Massage relaxes elderly, keeps them in touch


January 06, 1993|By Amy P. Ingram | Amy P. Ingram,Contributing Writer

Finding it difficult to cope with the everyday stresses of lif and the wicked arthritis in her neck, Elizabeth Kruppa, 64, decided it was time to find a way to deal with the tension.

So she and her mother, Lavinia Lickliger, 91, visited the Arnold Senior Center to learn how to massage away the pains. The two women went to see Claudia Toone, a certified massage practitioner called in to teach the elderly the benefits of massage therapy.

"Every night I go to bed, I have to crack things," Mrs. Kruppa, a resident of Severna Park, said of her arthritis. "And my mother, who lives with me, has a bad hip."

Tuesday, Ms. Toone, who lives in Edgewater, taught them how to relax, using a form of therapy called the 15-minute seated massage. The massage, involving a chair and a pillow, addresses only the muscles from the waist up.

When the seated massage is given, Ms. Toone said, worker productivity increases and fewer headaches occur. "It rejuvenates and relaxes you," she said.

"As we get older we forget how to relax, and relaxation is a learned behavior," Ms. Toone added.

To remind elderly people to relax, Ms. Toone used Margaret Rudderham, 85, to demonstrate how to give a seated massage. Mrs. Rudderham, who lives in Arnold, gave two thumbs up to the therapy and said she did, indeed, feel relaxed.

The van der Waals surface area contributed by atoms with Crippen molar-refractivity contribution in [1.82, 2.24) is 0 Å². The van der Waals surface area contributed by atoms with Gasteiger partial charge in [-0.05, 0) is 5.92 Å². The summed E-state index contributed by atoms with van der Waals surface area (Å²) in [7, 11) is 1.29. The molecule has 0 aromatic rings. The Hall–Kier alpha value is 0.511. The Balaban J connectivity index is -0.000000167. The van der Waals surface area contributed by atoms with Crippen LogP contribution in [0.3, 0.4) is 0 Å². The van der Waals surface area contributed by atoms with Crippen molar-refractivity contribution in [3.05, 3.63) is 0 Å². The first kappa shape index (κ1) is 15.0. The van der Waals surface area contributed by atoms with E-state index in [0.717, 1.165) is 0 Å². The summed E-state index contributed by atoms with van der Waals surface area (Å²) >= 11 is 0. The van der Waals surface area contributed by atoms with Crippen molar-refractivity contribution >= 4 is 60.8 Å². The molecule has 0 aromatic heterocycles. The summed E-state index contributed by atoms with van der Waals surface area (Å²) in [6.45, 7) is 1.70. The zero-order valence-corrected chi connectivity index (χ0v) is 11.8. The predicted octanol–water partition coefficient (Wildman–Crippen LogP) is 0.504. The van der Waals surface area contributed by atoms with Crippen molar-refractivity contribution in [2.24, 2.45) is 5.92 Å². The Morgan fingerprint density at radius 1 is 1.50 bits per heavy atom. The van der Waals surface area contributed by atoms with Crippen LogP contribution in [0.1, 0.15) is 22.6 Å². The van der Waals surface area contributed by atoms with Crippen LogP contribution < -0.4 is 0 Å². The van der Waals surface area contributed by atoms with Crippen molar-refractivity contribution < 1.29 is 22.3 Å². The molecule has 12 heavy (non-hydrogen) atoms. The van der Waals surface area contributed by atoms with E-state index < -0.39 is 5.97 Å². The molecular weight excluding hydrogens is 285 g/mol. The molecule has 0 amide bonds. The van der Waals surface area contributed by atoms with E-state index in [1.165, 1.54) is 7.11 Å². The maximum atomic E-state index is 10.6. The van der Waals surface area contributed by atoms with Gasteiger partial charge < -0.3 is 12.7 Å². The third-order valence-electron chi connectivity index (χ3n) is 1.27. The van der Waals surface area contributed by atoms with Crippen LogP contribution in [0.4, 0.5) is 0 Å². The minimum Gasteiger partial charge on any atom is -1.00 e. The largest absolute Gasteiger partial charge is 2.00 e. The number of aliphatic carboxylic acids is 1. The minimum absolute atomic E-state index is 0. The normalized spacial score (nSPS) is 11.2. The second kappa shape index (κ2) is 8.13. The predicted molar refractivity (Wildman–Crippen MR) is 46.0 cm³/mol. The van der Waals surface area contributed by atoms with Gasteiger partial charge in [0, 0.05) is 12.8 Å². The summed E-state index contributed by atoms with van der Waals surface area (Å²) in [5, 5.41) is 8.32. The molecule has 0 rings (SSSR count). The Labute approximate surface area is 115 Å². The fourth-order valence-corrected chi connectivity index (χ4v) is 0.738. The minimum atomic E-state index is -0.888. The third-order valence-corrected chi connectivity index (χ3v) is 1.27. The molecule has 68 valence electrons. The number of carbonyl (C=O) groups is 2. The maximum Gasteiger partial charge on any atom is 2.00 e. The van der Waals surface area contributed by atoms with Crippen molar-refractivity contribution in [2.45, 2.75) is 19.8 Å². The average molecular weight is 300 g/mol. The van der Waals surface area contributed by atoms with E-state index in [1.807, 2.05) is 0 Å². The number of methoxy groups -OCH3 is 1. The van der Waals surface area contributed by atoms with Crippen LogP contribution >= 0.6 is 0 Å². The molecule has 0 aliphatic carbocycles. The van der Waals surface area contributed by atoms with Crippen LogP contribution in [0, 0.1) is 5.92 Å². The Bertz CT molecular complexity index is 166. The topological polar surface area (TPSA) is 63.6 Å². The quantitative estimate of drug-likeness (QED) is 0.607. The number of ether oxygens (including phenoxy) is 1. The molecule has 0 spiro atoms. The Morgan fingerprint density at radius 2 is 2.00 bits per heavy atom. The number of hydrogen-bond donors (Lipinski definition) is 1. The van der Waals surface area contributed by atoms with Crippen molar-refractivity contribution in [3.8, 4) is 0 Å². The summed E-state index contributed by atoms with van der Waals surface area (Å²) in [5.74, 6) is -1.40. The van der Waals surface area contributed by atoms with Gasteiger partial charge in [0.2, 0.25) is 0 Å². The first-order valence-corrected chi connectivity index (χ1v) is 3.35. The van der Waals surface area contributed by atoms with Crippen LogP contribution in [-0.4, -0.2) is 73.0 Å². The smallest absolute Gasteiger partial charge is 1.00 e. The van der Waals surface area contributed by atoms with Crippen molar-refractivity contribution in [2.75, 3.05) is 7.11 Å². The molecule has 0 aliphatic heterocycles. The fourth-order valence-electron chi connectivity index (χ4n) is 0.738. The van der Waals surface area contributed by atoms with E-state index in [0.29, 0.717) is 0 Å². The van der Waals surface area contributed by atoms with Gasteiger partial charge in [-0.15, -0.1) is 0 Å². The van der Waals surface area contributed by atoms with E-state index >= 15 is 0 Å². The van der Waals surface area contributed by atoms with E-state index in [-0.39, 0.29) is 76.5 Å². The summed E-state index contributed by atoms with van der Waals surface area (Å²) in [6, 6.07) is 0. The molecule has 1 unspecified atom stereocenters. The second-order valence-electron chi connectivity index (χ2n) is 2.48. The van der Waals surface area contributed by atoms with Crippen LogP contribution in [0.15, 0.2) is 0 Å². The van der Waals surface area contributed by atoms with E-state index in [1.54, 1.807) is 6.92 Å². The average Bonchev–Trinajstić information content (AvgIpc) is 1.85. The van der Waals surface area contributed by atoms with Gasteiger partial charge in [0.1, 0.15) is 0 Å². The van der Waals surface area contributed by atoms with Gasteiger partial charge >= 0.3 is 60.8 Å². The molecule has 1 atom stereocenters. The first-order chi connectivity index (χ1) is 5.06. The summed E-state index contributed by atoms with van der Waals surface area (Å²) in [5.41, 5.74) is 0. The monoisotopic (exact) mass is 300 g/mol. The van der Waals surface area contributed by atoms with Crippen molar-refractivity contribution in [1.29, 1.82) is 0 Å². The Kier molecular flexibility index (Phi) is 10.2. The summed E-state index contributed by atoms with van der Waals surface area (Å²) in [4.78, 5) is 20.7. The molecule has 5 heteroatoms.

"Oh, it was great -- wonderful," said Mrs. Rudderham, who never had received such a unique therapy. "Too bad I can't get such a massage every day. I'm glad I came."

Ms. Toone then paired off the 12 people and led them step-by-step through the therapy, from neck and scalp massage to finger-to-finger stretching and rubbing.

She said elderly needs differ from those of younger clients, and noted that most older people seemed touch-deprived -- perhaps a result of living alone.

"The need for touch is essential for good health. It's not just a senior need, it's a universal need," she said.

Geneva Raper, 90, who was paired with Mrs. Rudderham, found that most of her tension was in her scalp.

She said the massage felt so good that she almost fell asleep.

"I could sit here all day," she said as Mrs. Rudderham worked on her scalp.

Arnold Senior Center Director Sharon Poet brought Ms. Toone to the center after hearing about the great response at the Annapolis and South County senior centers.

"People just loved it," Mrs. Poet said. "It's a great way for the seniors to relieve stress. It's so very worthwhile."

Ms. Toone said the benefits of massage therapy include deep relaxation, stress reduction, relief of muscle tension, improved alertness and satisfying the need for a caring and nurturing touch.

"Massage therapy is an education," she said. "It's something that can be learned and incorporated into your life daily. It's not just a luxury."

Ms. Toone will finish her two-part session at the Arnold Center Tuesday.

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